Depending on what you want to do, Servers Ultimate has a number of server types to suit your needs ranging from HTTP for Web servers, FTP for file servers, and DLNA for media servers. Each server type has specific configurations you will need to walk yourself through in order to figure out which one is to your preferred configuration. Unfortunately it’s hard to guide you along each of the 60+ servers that Servers Ultimate has, but they all run the same way – you click the first icon on the home page to choose a server and then you choose which server you want to run. If you need a Web server, run the Web server function; if you want an FTP server, then run the FTP server. Servers Ultimate offers a really robust set of features for them all.
Per its name, FTPServer is a pretty simple and easy-to-use FTP server for your Android device. In order to set up a file server you need to configure it with your username and password of choice, set a default directory, and then connect with an FTP Client to begin adding and removing files of your choice. This application is free and good for adding and removing files for download from your Android device. It can also be set to run at start up to ensure constant accessibility. FTPServer also allows more specific controls for restricting access or permitting access from certain Wi-Fi networks to ensure safe usage. Once you have all your settings tweaked to your heart’s content, click “Save and Restart Server” at the bottom to get started.
Pixel Media Server
Pixel Media Server is a really simple DLNA Media Server, meaning it lets your Xbox and other media devices stream content from your Android. In order to run it, you simply need to run the application and change two settings: the display name of your device and the folder that holds all of your media files (music, movies, pictures, and so on). Once you do that, start the server with the ‘Play’ button on the bottom, and you should be all set! This app is also free and a quick way to get a DLNA server running for streaming media files around the house. One warning: you will need to turn off sleep mode for your Android device with Pixel Media Server or you may encounter problems while trying to stream content.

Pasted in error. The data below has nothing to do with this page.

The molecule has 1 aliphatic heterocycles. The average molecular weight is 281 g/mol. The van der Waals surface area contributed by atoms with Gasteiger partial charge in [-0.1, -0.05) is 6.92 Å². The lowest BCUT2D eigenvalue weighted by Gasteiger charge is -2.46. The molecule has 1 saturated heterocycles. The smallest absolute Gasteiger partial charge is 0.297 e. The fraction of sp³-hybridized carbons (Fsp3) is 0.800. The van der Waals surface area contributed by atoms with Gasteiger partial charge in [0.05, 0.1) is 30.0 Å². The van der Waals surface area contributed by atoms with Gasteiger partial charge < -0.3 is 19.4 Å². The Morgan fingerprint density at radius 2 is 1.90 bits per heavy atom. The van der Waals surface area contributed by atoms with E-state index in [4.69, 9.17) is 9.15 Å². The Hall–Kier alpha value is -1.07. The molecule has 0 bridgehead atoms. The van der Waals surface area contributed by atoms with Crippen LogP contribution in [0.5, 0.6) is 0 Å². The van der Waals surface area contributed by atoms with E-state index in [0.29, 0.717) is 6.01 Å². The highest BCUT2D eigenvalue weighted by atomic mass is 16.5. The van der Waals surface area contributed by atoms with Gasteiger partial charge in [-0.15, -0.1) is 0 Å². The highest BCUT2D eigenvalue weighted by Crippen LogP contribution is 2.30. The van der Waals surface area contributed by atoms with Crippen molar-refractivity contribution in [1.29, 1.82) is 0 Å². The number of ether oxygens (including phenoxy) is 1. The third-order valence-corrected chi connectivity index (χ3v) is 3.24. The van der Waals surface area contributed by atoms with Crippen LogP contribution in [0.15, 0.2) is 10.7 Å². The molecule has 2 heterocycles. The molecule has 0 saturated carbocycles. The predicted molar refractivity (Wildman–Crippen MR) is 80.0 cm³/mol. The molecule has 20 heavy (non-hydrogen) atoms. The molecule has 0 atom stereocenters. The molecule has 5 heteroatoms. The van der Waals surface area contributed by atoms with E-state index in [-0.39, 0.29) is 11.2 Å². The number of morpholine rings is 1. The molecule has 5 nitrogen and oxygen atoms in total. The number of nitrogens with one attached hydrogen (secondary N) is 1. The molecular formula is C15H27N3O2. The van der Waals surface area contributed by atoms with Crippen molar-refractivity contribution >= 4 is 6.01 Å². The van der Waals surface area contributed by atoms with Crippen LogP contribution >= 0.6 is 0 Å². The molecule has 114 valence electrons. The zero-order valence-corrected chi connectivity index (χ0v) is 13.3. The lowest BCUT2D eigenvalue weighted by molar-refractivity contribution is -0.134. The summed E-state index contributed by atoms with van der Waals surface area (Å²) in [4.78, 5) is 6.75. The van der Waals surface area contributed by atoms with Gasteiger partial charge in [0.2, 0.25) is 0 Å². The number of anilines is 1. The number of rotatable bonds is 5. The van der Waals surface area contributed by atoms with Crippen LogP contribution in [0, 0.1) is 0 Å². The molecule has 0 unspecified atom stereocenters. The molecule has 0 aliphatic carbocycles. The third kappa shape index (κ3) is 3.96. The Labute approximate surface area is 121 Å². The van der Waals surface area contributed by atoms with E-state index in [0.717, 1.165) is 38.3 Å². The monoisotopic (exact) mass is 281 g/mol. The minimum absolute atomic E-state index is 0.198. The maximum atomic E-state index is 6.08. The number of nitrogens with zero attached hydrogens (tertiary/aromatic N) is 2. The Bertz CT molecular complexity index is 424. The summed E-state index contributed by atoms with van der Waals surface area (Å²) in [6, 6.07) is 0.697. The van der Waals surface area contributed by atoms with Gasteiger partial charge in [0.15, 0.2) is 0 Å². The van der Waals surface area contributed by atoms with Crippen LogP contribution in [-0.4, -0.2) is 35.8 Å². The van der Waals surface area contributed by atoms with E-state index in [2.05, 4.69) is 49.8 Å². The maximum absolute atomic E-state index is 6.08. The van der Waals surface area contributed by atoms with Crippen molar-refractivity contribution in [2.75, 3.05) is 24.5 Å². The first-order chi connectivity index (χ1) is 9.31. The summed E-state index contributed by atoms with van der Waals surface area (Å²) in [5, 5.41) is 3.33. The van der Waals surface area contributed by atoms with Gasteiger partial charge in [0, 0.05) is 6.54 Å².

These three apps are just a taste of the dozens of apps on Android that can be used to run dozens of types of servers including those mentioned in this guide. The best thing you can do is experiment to figure out just which app does what you want and meets your needs.
Here are few (more complicated) tips to ensure your server works right:
Your Android server will have a local IP address assigned to it, but your entire network will have its own an external IP address assigned to it. If you are using your server locally then connect with your device’s local IP address. You need to ensure you enter the right port for each server or it won’t properly connect.
You may need to setup port forwarding on your home’s router in order to make the servers work effectively. Port forwarding ensures your router allows other devices on your network to see the port you’re running your server through. You can learn more about port forwarding from here.
In order to use any of these servers outside of your home network you will need to use something called Dynamic DNS and buy a domain name. Dynamic DNS is very finicky and you can encounter a number of networking problems depending on your Internet Service Provider and the type of router you use. It allows your external IP address to be routed to a domain name you can easily remember. If you use Dynamic DNS, you can really only use one server for every set of ports. Having two devices both running servers on port 80 for example will cause serious problems.
Rooting your device may not be necessary for all of these features, but we highly recommend doing it as a precaution.
That about covers it. If you have specific questions feel free to leave a comment and we’ll do our best to help or direct you to a better source for advice. This process can be simple or complex, depending on the kind of server you plan on creating, so keep in mind that you may want to try a simple file server before doing something more advanced, like a Web server or media server. Nonetheless, take advantage of all your Android device has to offers, and best of luck!